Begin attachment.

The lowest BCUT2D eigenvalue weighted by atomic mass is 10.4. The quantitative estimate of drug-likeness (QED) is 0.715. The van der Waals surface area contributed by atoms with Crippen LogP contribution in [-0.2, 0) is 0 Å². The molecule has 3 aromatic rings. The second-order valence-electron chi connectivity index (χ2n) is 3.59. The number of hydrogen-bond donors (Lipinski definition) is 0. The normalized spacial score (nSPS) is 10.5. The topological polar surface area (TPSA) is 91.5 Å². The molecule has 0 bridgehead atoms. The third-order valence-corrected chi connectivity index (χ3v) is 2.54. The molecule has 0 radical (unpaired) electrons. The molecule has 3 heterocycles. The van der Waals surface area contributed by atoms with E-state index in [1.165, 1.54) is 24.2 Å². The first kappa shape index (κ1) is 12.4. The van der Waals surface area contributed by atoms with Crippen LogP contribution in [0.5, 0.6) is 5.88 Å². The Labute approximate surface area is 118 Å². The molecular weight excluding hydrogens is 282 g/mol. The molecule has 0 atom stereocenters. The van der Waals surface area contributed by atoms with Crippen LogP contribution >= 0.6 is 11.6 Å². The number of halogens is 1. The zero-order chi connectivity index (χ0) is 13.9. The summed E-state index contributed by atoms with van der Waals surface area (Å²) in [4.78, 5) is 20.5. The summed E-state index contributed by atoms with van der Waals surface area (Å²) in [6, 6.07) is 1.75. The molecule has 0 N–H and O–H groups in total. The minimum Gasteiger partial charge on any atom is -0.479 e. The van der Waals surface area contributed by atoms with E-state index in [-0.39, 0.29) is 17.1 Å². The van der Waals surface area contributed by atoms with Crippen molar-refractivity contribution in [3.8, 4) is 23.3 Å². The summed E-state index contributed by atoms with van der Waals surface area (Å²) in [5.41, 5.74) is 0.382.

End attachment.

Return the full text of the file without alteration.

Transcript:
The lowest BCUT2D eigenvalue weighted by atomic mass is 10.4. The quantitative estimate of drug-likeness (QED) is 0.715. The van der Waals surface area contributed by atoms with Crippen LogP contribution in [-0.2, 0) is 0 Å². The molecule has 3 aromatic rings. The second-order valence-electron chi connectivity index (χ2n) is 3.59. The number of hydrogen-bond donors (Lipinski definition) is 0. The normalized spacial score (nSPS) is 10.5. The topological polar surface area (TPSA) is 91.5 Å². The molecule has 0 bridgehead atoms. The third-order valence-corrected chi connectivity index (χ3v) is 2.54. The molecule has 0 radical (unpaired) electrons. The molecule has 3 heterocycles. The van der Waals surface area contributed by atoms with E-state index in [1.165, 1.54) is 24.2 Å². The first kappa shape index (κ1) is 12.4. The van der Waals surface area contributed by atoms with Crippen LogP contribution in [0.5, 0.6) is 5.88 Å². The Labute approximate surface area is 118 Å². The molecular weight excluding hydrogens is 282 g/mol. The molecule has 0 atom stereocenters. The van der Waals surface area contributed by atoms with Crippen LogP contribution >= 0.6 is 11.6 Å². The number of halogens is 1. The zero-order chi connectivity index (χ0) is 13.9. The summed E-state index contributed by atoms with van der Waals surface area (Å²) in [4.78, 5) is 20.5. The summed E-state index contributed by atoms with van der Waals surface area (Å²) in [6, 6.07) is 1.75. The molecule has 0 N–H and O–H groups in total. The minimum Gasteiger partial charge on any atom is -0.479 e. The van der Waals surface area contributed by atoms with E-state index in [-0.39, 0.29) is 17.1 Å². The van der Waals surface area contributed by atoms with Crippen molar-refractivity contribution in [3.8, 4) is 23.3 Å². The summed E-state index contributed by atoms with van der Waals surface area (Å²) in [5.41, 5.74) is 0.382.